I can’t sing. That’s not to say I’m completely non-musical, because I can play the autoharp well enough so that the folks I play with at church tolerate me without too much problem. But when I open my mouth, what comes out tends to resemble some passages of Gregorian chant: the same note, one after another. Except in my case, I’m supposed to be changing them.

So despite the fact that I love to sing, I keep it down when anyone else might be able to hear me, and especially in group settings such as worship. According to David Mills at First Things, that’s probably the right thing to do:

Some people believe sincerity the sole criterion. I’ve just had one of those fraught discussions of church music and you’re always at a disadvantage in trying to argue for some decorum in worship (e.g., people singing close to in tune) when someone responds that Miss Elma Mae Wombat just loves praising the Lord and so what if she does it out of tune and in a screech — God doesn’t care. Only a snob would mind.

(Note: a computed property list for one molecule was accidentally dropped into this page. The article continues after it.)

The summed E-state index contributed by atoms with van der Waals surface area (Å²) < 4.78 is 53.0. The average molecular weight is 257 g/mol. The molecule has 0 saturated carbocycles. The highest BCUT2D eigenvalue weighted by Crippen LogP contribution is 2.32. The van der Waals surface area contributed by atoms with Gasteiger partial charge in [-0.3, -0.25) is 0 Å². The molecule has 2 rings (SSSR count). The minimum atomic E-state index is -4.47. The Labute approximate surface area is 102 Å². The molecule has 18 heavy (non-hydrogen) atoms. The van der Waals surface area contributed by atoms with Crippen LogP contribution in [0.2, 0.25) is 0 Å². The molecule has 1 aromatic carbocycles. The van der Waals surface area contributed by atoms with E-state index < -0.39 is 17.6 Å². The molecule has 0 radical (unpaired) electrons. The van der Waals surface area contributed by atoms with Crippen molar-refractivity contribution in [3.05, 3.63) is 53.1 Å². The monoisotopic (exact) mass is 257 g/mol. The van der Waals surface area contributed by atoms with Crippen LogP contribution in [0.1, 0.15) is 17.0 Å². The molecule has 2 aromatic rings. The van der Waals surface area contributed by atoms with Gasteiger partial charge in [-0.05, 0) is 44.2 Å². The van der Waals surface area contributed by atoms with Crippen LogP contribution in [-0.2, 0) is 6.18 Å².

The objection, a friend involved in the same discussion pointed out, isn’t snobbery. It’s that people can’t help but react to discord. Unless you can manage more obliviousness to the sounds around you than can the average man, Miss Elma Mae Wombat’s enthusiasm will disrupt if not destroy your ability to praise God in song yourself. There are people whose voices are less pleasant than the sound of fingernails scraping down a blackboard.

So I’m not sure that God doesn’t care. And not just in the sense that singing in tune represents something of the glories to which we shall come, and is a good in itself. Singing in church is a corporate act, which means more than everyone doing the same thing at the same time, but in their own way. The defense of Miss Wombat’s singing seems to assume that whatever anyone feels led to do must be okay, and everyone else can just deal with it. But most of us can’t deal with screeching.

I think he’s exactly right. In the American church, our instinctive individualism tells us that it doesn’t matter what effect what we do has on the people around us; we should just be ourselves and follow the Lord’s leading, and if His leading is to belt out “What a Friend We Have in Jesus” with all the tonality of a bull elephant that’s just been shot with a tranquilizer dart, so be it.But the corporate nature of worship is not incidental, but of the essence of what we do. We can each stay home and praise God as we warble “Are You Washed in the Blood?” in the shower, but we don’t. We come together with others, and lift a congregational voice in praise. That doesn’t mean that I, or you, or Miss Wombat, shouldn’t sing–it means that the effort needs to be made to be one with the whole body, and if that means sublimating, so be it.